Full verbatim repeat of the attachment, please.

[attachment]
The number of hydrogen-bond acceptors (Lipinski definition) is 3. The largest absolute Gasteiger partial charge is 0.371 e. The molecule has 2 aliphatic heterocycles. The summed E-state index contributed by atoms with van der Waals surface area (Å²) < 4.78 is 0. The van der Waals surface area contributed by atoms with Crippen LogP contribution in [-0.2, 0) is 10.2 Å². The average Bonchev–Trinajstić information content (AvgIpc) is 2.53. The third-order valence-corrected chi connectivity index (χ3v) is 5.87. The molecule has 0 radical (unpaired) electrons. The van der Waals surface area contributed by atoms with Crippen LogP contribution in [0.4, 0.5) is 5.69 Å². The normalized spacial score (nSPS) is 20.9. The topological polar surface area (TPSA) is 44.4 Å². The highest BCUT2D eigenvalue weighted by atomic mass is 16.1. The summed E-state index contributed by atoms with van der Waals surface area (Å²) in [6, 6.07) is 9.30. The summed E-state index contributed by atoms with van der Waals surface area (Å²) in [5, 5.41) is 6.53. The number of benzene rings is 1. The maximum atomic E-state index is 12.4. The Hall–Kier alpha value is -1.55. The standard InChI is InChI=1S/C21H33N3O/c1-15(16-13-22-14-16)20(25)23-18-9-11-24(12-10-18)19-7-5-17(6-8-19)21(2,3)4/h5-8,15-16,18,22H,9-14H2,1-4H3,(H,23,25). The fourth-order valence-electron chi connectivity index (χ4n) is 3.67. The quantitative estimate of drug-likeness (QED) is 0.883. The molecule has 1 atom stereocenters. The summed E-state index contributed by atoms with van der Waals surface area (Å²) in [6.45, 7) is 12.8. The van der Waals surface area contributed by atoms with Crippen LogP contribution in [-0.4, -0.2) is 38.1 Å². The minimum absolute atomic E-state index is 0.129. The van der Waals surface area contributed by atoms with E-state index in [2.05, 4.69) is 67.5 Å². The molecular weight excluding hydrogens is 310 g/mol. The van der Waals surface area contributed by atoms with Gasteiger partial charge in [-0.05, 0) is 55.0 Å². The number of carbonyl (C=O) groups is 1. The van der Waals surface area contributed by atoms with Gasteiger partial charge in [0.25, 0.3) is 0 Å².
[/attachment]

The number of hydrogen-bond acceptors (Lipinski definition) is 3. The largest absolute Gasteiger partial charge is 0.371 e. The molecule has 2 aliphatic heterocycles. The summed E-state index contributed by atoms with van der Waals surface area (Å²) < 4.78 is 0. The van der Waals surface area contributed by atoms with Crippen LogP contribution in [-0.2, 0) is 10.2 Å². The average Bonchev–Trinajstić information content (AvgIpc) is 2.53. The third-order valence-corrected chi connectivity index (χ3v) is 5.87. The molecule has 0 radical (unpaired) electrons. The van der Waals surface area contributed by atoms with Crippen LogP contribution in [0.4, 0.5) is 5.69 Å². The normalized spacial score (nSPS) is 20.9. The topological polar surface area (TPSA) is 44.4 Å². The highest BCUT2D eigenvalue weighted by atomic mass is 16.1. The summed E-state index contributed by atoms with van der Waals surface area (Å²) in [6, 6.07) is 9.30. The summed E-state index contributed by atoms with van der Waals surface area (Å²) in [5, 5.41) is 6.53. The number of benzene rings is 1. The maximum atomic E-state index is 12.4. The Hall–Kier alpha value is -1.55. The standard InChI is InChI=1S/C21H33N3O/c1-15(16-13-22-14-16)20(25)23-18-9-11-24(12-10-18)19-7-5-17(6-8-19)21(2,3)4/h5-8,15-16,18,22H,9-14H2,1-4H3,(H,23,25). The fourth-order valence-electron chi connectivity index (χ4n) is 3.67. The quantitative estimate of drug-likeness (QED) is 0.883. The molecule has 1 atom stereocenters. The summed E-state index contributed by atoms with van der Waals surface area (Å²) in [6.45, 7) is 12.8. The van der Waals surface area contributed by atoms with Crippen LogP contribution in [-0.4, -0.2) is 38.1 Å². The minimum absolute atomic E-state index is 0.129. The van der Waals surface area contributed by atoms with E-state index in [2.05, 4.69) is 67.5 Å². The molecular weight excluding hydrogens is 310 g/mol. The van der Waals surface area contributed by atoms with Gasteiger partial charge in [-0.05, 0) is 55.0 Å². The number of carbonyl (C=O) groups is 1. The van der Waals surface area contributed by atoms with Gasteiger partial charge in [0.25, 0.3) is 0 Å².